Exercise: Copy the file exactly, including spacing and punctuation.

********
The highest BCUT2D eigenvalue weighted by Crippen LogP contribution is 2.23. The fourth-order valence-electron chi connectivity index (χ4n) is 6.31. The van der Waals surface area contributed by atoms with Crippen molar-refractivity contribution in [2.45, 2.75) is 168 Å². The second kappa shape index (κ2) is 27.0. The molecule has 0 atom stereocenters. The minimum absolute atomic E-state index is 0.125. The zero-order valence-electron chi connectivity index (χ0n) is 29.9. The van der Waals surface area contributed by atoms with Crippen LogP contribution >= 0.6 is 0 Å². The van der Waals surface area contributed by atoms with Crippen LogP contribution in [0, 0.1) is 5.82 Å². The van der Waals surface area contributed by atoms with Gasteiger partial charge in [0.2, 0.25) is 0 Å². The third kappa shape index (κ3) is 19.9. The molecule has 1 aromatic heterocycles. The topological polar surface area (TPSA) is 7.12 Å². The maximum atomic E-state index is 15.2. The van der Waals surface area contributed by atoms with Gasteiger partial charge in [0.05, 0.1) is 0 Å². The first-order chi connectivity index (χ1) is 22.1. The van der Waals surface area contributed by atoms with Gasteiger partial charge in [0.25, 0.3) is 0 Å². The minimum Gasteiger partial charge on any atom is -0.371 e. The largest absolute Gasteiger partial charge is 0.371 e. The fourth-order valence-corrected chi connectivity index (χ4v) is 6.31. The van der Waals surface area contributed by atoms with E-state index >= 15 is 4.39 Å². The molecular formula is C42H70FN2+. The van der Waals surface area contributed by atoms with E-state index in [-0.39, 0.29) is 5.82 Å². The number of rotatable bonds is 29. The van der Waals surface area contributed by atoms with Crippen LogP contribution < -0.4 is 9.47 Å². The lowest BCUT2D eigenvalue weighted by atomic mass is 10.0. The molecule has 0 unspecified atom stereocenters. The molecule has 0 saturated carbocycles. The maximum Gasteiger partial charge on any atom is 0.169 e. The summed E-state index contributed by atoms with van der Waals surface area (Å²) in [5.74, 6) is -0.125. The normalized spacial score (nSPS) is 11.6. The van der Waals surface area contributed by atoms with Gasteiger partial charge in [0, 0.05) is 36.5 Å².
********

The highest BCUT2D eigenvalue weighted by Crippen LogP contribution is 2.23. The fourth-order valence-electron chi connectivity index (χ4n) is 6.31. The van der Waals surface area contributed by atoms with Crippen molar-refractivity contribution in [2.45, 2.75) is 168 Å². The second kappa shape index (κ2) is 27.0. The molecule has 0 atom stereocenters. The minimum absolute atomic E-state index is 0.125. The zero-order valence-electron chi connectivity index (χ0n) is 29.9. The van der Waals surface area contributed by atoms with Crippen LogP contribution >= 0.6 is 0 Å². The van der Waals surface area contributed by atoms with Crippen LogP contribution in [0, 0.1) is 5.82 Å². The van der Waals surface area contributed by atoms with Gasteiger partial charge in [0.2, 0.25) is 0 Å². The third kappa shape index (κ3) is 19.9. The molecule has 1 aromatic heterocycles. The topological polar surface area (TPSA) is 7.12 Å². The maximum atomic E-state index is 15.2. The van der Waals surface area contributed by atoms with Gasteiger partial charge in [0.05, 0.1) is 0 Å². The first-order chi connectivity index (χ1) is 22.1. The van der Waals surface area contributed by atoms with Gasteiger partial charge in [0.25, 0.3) is 0 Å². The minimum Gasteiger partial charge on any atom is -0.371 e. The largest absolute Gasteiger partial charge is 0.371 e. The fourth-order valence-corrected chi connectivity index (χ4v) is 6.31. The van der Waals surface area contributed by atoms with E-state index >= 15 is 4.39 Å². The molecular formula is C42H70FN2+. The van der Waals surface area contributed by atoms with E-state index in [-0.39, 0.29) is 5.82 Å². The number of rotatable bonds is 29. The van der Waals surface area contributed by atoms with Crippen LogP contribution < -0.4 is 9.47 Å². The lowest BCUT2D eigenvalue weighted by atomic mass is 10.0. The molecule has 0 unspecified atom stereocenters. The molecule has 0 saturated carbocycles. The maximum Gasteiger partial charge on any atom is 0.169 e. The summed E-state index contributed by atoms with van der Waals surface area (Å²) in [5.74, 6) is -0.125. The normalized spacial score (nSPS) is 11.6. The van der Waals surface area contributed by atoms with Gasteiger partial charge in [0, 0.05) is 36.5 Å².